The Plant Physiology research group
of the Swammerdam Institute for Life Sciences, one of the eight institutes of the University of Amsterdam’s Faculty of Science (FNWI) investigates the molecular and physiological basis of plant signaling cascades in response to biotic stress, with a focus on the role of plant metabolites. With an omics toolbox we identify not only metabolites but also genes and proteins in plants and insects that are important for the interactions between the two organisms.
Our research is done by a multidisciplinary team of international researchers, PhD candidates and technicians with expertise in analytical chemistry, biochemistry and molecular biology. We often collaborate with other departments in the institute and with external partners, such as other universities and the (plant-breeding) industry.
We study how insects deploy proteinaceous effectors to modulate plant defenses. Understanding the mechanism of such effectors and identification of the plant proteins with which they interact is important for developing more resistant plants, in collaboration with the plant-breeding industry.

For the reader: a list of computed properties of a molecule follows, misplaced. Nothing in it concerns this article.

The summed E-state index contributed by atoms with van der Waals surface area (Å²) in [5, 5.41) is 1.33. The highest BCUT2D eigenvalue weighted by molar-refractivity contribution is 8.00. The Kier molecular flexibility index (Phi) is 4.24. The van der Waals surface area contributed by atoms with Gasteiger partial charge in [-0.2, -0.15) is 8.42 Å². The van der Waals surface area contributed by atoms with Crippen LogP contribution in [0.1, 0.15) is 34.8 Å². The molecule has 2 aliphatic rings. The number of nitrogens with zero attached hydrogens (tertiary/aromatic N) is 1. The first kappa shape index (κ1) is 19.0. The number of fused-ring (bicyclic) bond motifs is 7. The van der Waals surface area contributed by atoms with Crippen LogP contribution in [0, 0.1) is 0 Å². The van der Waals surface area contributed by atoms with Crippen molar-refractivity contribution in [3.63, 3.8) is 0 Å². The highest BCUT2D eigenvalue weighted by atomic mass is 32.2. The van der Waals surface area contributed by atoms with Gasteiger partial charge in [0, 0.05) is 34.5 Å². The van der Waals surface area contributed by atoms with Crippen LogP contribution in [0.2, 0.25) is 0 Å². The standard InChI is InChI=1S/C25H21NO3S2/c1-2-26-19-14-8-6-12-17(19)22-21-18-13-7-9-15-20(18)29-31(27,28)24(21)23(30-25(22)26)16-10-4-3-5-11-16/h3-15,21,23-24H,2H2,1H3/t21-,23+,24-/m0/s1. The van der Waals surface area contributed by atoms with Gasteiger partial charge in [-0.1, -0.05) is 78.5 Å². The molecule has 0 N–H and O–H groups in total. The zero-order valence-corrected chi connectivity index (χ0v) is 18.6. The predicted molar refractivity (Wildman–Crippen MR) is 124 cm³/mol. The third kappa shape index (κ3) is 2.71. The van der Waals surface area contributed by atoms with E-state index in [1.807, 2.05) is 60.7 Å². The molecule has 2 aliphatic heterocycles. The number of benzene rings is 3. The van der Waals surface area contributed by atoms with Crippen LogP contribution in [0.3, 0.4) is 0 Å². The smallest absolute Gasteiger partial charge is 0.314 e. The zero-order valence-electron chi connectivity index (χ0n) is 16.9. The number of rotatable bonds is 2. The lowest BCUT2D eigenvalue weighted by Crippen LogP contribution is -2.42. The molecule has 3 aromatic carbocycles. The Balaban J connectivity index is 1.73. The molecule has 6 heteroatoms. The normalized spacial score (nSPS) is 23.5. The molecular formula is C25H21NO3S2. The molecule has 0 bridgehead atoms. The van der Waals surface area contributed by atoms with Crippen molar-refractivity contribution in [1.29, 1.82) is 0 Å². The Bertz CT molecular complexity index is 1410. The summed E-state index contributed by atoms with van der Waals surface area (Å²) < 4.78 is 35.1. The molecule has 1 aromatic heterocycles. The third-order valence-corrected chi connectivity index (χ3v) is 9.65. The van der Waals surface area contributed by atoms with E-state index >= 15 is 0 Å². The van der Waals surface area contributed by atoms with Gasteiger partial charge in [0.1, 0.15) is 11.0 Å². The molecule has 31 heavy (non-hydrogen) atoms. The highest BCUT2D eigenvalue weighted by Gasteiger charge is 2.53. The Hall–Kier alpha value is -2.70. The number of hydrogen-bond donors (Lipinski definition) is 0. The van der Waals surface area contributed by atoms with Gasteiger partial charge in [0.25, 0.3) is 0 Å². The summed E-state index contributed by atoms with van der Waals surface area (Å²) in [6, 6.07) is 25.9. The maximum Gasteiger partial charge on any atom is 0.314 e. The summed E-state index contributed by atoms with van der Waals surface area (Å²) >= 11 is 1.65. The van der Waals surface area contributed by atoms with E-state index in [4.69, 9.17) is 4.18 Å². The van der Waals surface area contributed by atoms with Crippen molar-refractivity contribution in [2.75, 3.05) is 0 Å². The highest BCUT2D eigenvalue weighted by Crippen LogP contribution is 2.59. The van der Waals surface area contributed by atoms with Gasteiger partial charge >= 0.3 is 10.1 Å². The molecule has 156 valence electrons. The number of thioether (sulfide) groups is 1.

Are you a skilled researcher in Plant Biology and intrigued by how pest insects, such as thrips, modulate plant defenses? And how their pathogens, such as microsporidia, and the plant viruses that they vector manipulate their insect hosts? We are looking for a postdoctoral researcher for an ambitious project studying the effectorome of thrips and the in-planta interactome.
This project is part of a larger consortium at the UvA, thus requiring team spirit and collaborative skills. You will be embedded in an interdisciplinary team with three other researchers who aim to provide breeding solutions for devastating plant diseases by studying the underpinning mechanisms at the molecular level, using state-of-the-art technologies. What are you going to do?
In this project we aim to determine the effect of microsporidia and viruses on the effectorome of thrips and on the plant proteins with which relevant effectors interact. We seek to determine whether manipulation of these plant targets alters the success of thrips.
You are expected:
- to work with plants, insects and viruses and to perform bio-assays;
- to analyze RNAseq and proteomics data;
- to apply and implement advanced biochemistry, molecular biology, and cell biology;
- to use molecular tools to manipulate genes and gene expression in planta;
- to report and present your work progress on a regular basis to our industrial partners;
- to actively participate in scientific discussions in our research field.